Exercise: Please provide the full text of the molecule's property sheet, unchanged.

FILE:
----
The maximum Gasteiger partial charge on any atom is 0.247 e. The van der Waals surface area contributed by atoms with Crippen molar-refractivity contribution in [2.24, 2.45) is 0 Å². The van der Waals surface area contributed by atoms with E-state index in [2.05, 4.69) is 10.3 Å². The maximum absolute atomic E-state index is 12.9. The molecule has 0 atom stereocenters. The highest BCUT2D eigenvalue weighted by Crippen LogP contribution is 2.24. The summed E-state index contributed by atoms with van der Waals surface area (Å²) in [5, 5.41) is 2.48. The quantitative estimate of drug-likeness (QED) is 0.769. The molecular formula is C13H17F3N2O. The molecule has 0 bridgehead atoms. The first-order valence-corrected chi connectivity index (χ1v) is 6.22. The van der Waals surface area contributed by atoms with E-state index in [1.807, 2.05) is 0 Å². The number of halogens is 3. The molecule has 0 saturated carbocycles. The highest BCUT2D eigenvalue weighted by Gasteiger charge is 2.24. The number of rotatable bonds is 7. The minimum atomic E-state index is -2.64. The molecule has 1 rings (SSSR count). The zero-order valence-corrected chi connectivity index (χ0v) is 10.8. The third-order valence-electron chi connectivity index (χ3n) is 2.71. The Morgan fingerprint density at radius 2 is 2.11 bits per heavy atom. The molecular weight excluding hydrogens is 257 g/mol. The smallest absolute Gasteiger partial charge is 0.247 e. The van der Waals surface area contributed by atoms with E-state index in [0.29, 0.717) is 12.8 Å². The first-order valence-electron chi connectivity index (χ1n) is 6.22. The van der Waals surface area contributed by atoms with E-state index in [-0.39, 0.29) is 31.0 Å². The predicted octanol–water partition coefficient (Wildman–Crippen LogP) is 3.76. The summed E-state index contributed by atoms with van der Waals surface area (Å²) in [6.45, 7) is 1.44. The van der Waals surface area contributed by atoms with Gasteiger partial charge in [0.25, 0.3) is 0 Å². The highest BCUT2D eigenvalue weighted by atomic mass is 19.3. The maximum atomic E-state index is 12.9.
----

The maximum Gasteiger partial charge on any atom is 0.247 e. The van der Waals surface area contributed by atoms with Crippen molar-refractivity contribution in [2.24, 2.45) is 0 Å². The van der Waals surface area contributed by atoms with E-state index in [2.05, 4.69) is 10.3 Å². The maximum absolute atomic E-state index is 12.9. The molecule has 0 atom stereocenters. The highest BCUT2D eigenvalue weighted by Crippen LogP contribution is 2.24. The summed E-state index contributed by atoms with van der Waals surface area (Å²) in [5, 5.41) is 2.48. The quantitative estimate of drug-likeness (QED) is 0.769. The molecular formula is C13H17F3N2O. The molecule has 0 bridgehead atoms. The first-order valence-corrected chi connectivity index (χ1v) is 6.22. The van der Waals surface area contributed by atoms with E-state index in [1.807, 2.05) is 0 Å². The number of halogens is 3. The molecule has 0 saturated carbocycles. The highest BCUT2D eigenvalue weighted by Gasteiger charge is 2.24. The number of rotatable bonds is 7. The minimum atomic E-state index is -2.64. The molecule has 1 rings (SSSR count). The zero-order valence-corrected chi connectivity index (χ0v) is 10.8. The third-order valence-electron chi connectivity index (χ3n) is 2.71. The Morgan fingerprint density at radius 2 is 2.11 bits per heavy atom. The molecular weight excluding hydrogens is 257 g/mol. The smallest absolute Gasteiger partial charge is 0.247 e. The van der Waals surface area contributed by atoms with E-state index in [0.29, 0.717) is 12.8 Å². The first-order valence-electron chi connectivity index (χ1n) is 6.22. The van der Waals surface area contributed by atoms with E-state index in [-0.39, 0.29) is 31.0 Å². The predicted octanol–water partition coefficient (Wildman–Crippen LogP) is 3.76. The summed E-state index contributed by atoms with van der Waals surface area (Å²) in [6.45, 7) is 1.44. The van der Waals surface area contributed by atoms with Gasteiger partial charge in [0.25, 0.3) is 0 Å². The highest BCUT2D eigenvalue weighted by atomic mass is 19.3. The maximum atomic E-state index is 12.9.